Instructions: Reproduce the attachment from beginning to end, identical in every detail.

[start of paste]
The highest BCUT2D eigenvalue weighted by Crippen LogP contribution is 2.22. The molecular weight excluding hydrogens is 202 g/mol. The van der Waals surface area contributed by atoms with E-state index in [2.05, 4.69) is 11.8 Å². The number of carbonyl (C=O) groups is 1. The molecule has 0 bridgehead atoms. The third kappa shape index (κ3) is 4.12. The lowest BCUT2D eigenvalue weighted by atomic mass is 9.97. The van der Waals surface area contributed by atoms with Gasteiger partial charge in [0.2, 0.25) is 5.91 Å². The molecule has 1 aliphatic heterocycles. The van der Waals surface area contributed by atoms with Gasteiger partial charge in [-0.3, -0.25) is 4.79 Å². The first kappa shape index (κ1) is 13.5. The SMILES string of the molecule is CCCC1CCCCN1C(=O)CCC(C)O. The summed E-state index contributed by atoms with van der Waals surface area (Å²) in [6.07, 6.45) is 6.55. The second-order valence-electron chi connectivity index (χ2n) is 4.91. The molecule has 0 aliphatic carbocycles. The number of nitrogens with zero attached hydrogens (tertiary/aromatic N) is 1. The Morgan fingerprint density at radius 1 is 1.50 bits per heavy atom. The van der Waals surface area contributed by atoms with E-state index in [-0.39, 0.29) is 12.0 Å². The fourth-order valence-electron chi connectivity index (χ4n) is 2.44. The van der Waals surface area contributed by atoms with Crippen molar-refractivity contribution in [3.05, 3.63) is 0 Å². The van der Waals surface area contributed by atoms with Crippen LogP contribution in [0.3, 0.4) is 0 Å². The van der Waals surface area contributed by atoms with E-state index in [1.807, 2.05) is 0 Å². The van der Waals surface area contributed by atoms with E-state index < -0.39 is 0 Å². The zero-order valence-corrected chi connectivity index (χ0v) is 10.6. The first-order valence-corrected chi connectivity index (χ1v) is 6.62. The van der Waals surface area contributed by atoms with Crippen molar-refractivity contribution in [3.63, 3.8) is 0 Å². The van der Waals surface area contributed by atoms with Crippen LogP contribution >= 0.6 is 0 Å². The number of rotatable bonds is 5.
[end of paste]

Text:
The highest BCUT2D eigenvalue weighted by Crippen LogP contribution is 2.22. The molecular weight excluding hydrogens is 202 g/mol. The van der Waals surface area contributed by atoms with E-state index in [2.05, 4.69) is 11.8 Å². The number of carbonyl (C=O) groups is 1. The molecule has 0 bridgehead atoms. The third kappa shape index (κ3) is 4.12. The lowest BCUT2D eigenvalue weighted by atomic mass is 9.97. The van der Waals surface area contributed by atoms with Gasteiger partial charge in [0.2, 0.25) is 5.91 Å². The molecule has 1 aliphatic heterocycles. The van der Waals surface area contributed by atoms with Gasteiger partial charge in [-0.3, -0.25) is 4.79 Å². The first kappa shape index (κ1) is 13.5. The SMILES string of the molecule is CCCC1CCCCN1C(=O)CCC(C)O. The summed E-state index contributed by atoms with van der Waals surface area (Å²) in [6.07, 6.45) is 6.55. The second-order valence-electron chi connectivity index (χ2n) is 4.91. The molecule has 0 aliphatic carbocycles. The number of nitrogens with zero attached hydrogens (tertiary/aromatic N) is 1. The Morgan fingerprint density at radius 1 is 1.50 bits per heavy atom. The van der Waals surface area contributed by atoms with E-state index in [-0.39, 0.29) is 12.0 Å². The fourth-order valence-electron chi connectivity index (χ4n) is 2.44. The van der Waals surface area contributed by atoms with Crippen molar-refractivity contribution in [3.05, 3.63) is 0 Å². The van der Waals surface area contributed by atoms with Crippen LogP contribution in [0.3, 0.4) is 0 Å². The van der Waals surface area contributed by atoms with E-state index in [1.807, 2.05) is 0 Å². The van der Waals surface area contributed by atoms with E-state index < -0.39 is 0 Å². The zero-order valence-corrected chi connectivity index (χ0v) is 10.6. The first-order valence-corrected chi connectivity index (χ1v) is 6.62. The van der Waals surface area contributed by atoms with Crippen molar-refractivity contribution in [3.63, 3.8) is 0 Å². The van der Waals surface area contributed by atoms with Crippen LogP contribution >= 0.6 is 0 Å². The number of rotatable bonds is 5.